South Korean soldiers inspect a visitor at a security checkpoint as they replace security guards that showed symptoms of the norovirus at the Gangneung Ice Arena in Gangneung on Feb. 6, 2018 ahead of the Pyeongchang 2018 Winter Olympic Games.Jung Yeon-Je / AFP - Getty Images
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The International Olympic Committee (IOC) has a sticky mess to tackle with an outbreak of norovirus right before the Winter Olympics opens.
The IOC said it was isolating 1,200 people handling security for the PyeongChang Olympics and distributing leaflets about preventing infection after 41 security guards were hospitalized with vomiting. On Friday, officials said 86 people were sick, including food preparation staff.
South Korea has moved military troops in to handle security in the interim.
Any large gatherings of people — and the Olympics are a fairly good example of a large gathering — are perfect for the spread of the stomach-churning virus.
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The nasty stomach bug causes vomiting, cramps and diarrhea. It can and does infect hundreds of passengers on cruise ships, people who share a restaurant table or those who eat food prepared by someone sick with norovirus.
Norovirus, also called stomach flu and winter vomiting virus, sickens 21 million people in the U.S. each year. It kills up to 800 people a year in the U.S. alone and puts another 70,000 into the hospital. There’s no cure — treatment involves supporting people to make sure they don’t suffer dehydration. And there’s no vaccine to protect against infection.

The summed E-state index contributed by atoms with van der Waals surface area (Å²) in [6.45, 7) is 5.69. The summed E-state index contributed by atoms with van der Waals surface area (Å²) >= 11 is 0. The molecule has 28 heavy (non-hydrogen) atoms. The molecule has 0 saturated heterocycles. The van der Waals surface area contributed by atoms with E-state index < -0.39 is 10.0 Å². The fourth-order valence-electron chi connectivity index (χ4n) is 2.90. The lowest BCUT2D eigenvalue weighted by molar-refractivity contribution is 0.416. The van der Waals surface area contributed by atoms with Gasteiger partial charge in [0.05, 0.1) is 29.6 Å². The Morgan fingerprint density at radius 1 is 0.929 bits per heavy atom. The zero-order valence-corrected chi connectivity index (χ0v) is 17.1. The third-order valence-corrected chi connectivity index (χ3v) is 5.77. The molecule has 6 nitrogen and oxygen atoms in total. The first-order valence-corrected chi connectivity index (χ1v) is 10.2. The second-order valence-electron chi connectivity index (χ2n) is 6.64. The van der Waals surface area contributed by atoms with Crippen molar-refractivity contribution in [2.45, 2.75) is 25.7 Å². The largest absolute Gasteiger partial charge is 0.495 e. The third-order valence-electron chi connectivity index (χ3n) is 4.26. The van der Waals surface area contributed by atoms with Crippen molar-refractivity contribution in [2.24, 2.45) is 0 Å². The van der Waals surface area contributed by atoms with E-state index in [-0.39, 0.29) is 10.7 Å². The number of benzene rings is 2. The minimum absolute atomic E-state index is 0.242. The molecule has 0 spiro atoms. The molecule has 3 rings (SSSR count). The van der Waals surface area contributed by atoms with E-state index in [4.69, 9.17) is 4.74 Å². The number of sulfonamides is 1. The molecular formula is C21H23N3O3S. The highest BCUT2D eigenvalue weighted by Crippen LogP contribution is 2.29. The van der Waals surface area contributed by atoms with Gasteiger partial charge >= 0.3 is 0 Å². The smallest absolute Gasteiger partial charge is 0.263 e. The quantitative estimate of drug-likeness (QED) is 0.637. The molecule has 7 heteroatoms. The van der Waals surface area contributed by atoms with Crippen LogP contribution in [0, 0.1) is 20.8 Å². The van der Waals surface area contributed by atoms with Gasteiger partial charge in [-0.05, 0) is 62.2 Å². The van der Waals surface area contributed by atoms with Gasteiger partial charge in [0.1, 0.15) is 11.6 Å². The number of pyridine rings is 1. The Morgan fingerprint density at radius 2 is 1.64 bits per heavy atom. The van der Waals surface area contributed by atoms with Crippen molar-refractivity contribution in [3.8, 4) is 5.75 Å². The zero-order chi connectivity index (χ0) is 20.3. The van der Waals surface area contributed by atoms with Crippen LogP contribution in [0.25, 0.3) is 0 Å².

It doesn’t take much to make someone sick.
“The virus can easily contaminate food because it is very tiny and infective. It only takes a very small amount of virus particles (as few as 18) to make someone sick,” the U.S. Centers for Disease Control and Prevention advises.
Many viruses are easy to kill, but not norovirus. It is surrounded by a case called a capsid, which makes it hard to destroy. Alcohol-based hand sanitizers are considered ineffective but a good hand scrubbing can wash the virus away.
Regular cleaner won’t get the virus off surfaces. The CDC recommends using bleach, including chlorine bleach or hydrogen peroxide.
Norovirus is spread fecally — in the poop — and that means it can get into laundry. Studies show that fecal matter spreads even in ordinary laundry, so if someone is sick, it’s important to use very hot water and bleach to destroy virus that could be on any clothing, sheets or towels.